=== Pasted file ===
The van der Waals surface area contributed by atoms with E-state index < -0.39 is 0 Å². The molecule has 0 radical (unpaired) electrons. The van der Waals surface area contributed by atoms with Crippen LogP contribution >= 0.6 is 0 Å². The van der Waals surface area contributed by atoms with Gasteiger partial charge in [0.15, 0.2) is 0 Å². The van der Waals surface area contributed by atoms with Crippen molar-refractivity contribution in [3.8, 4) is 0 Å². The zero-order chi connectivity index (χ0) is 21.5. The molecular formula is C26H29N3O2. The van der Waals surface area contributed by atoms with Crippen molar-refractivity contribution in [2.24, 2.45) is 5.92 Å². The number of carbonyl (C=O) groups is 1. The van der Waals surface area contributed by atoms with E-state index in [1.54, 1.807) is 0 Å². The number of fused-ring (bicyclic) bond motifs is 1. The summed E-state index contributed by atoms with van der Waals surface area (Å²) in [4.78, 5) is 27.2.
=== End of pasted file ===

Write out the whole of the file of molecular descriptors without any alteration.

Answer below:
The van der Waals surface area contributed by atoms with E-state index < -0.39 is 0 Å². The molecule has 0 radical (unpaired) electrons. The van der Waals surface area contributed by atoms with Crippen LogP contribution >= 0.6 is 0 Å². The van der Waals surface area contributed by atoms with Gasteiger partial charge in [0.15, 0.2) is 0 Å². The van der Waals surface area contributed by atoms with Crippen molar-refractivity contribution in [3.8, 4) is 0 Å². The zero-order chi connectivity index (χ0) is 21.5. The molecular formula is C26H29N3O2. The van der Waals surface area contributed by atoms with Crippen molar-refractivity contribution in [2.24, 2.45) is 5.92 Å². The number of carbonyl (C=O) groups is 1. The van der Waals surface area contributed by atoms with E-state index in [1.54, 1.807) is 0 Å². The number of fused-ring (bicyclic) bond motifs is 1. The summed E-state index contributed by atoms with van der Waals surface area (Å²) in [4.78, 5) is 27.2.